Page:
Rep. Tom Cole, R-Okla., urged his fellow Republican House members Tuesday to support, for now, President Barack Obama’s plan to leave taxes unchanged for all but the wealthy.
Then the GOP can fight in earnest next year for their right to keep their taxes at current rates too, Cole told Politico
. Taxes will go up on everyone starting Jan. 1 if Congress and the president can’t agree on changes.
Republicans will deal from a position of greater strength next year if they stand with the president to offer most taxpayers “an early Christmas present” of extending their 2001-03 tax cuts, Cole said.
His stance carries weight given his solid conservative credentials and his service in party leadership posts such as chairman of the National Republican Congressional Committee.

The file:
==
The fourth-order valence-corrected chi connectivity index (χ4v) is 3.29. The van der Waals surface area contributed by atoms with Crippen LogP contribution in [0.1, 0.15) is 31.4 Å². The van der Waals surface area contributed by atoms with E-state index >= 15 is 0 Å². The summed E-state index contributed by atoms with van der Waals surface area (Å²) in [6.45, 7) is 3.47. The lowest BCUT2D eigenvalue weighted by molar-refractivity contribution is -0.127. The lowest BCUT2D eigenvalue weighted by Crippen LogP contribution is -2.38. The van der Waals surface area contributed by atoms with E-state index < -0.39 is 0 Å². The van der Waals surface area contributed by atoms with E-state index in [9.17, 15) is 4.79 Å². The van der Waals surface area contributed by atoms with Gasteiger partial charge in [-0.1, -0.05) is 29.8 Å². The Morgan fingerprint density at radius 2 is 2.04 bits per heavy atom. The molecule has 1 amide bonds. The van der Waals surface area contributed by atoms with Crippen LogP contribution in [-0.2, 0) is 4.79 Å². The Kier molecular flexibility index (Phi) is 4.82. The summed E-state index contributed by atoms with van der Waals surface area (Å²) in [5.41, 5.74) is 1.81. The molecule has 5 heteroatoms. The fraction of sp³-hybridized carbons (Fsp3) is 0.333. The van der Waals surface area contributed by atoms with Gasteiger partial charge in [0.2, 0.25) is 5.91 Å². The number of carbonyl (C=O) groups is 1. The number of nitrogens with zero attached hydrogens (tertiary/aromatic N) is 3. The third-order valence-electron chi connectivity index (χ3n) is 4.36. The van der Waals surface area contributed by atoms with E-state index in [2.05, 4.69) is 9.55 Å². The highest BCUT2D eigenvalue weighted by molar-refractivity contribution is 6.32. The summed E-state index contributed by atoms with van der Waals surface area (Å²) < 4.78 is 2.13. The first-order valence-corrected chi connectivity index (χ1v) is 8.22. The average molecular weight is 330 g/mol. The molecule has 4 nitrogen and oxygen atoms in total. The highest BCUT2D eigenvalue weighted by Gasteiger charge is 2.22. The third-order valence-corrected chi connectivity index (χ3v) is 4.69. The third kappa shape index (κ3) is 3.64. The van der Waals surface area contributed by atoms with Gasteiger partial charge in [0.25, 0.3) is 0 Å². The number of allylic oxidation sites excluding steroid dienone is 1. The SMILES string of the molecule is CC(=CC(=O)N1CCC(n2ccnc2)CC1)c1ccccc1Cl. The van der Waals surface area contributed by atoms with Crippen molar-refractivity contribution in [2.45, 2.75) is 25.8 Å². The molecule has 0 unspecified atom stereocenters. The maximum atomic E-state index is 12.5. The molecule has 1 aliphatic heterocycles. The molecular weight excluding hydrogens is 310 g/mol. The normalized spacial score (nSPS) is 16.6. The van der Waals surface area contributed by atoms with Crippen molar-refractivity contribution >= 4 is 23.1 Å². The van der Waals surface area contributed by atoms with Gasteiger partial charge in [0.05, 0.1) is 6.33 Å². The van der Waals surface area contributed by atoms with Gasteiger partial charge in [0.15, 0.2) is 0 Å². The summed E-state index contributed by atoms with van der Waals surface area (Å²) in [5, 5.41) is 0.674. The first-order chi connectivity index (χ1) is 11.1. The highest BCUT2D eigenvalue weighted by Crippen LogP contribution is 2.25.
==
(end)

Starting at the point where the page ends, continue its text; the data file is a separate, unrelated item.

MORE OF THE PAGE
Cole says he doesn’t believe the top 2 percent of tax payers should see their rates go up, just like everyone else. But Republicans would do much better on the issue next year if they don’t allow Obama to argue that this year they held up tax cuts for all but the wealthy.
“Some people think that [holding up a deal now] is our leverage in the debate. It’s the Democrats’ leverage in the debate,” Cole said.
He said his stance doesn’t violate Grover Norquist’s anti-tax pledge, because it favors extending tax cuts for most Americans and leaving policy unchanged for the wealthy.
Meanwhile, Republicans are seeking to gain momentum for cutbacks in entitlements by reminding Obama that he was willing to consider the idea when attempting to negotiate a budget agreement with Speaker of the House John Boehner in July 2011, GOP aides tell NBC News.
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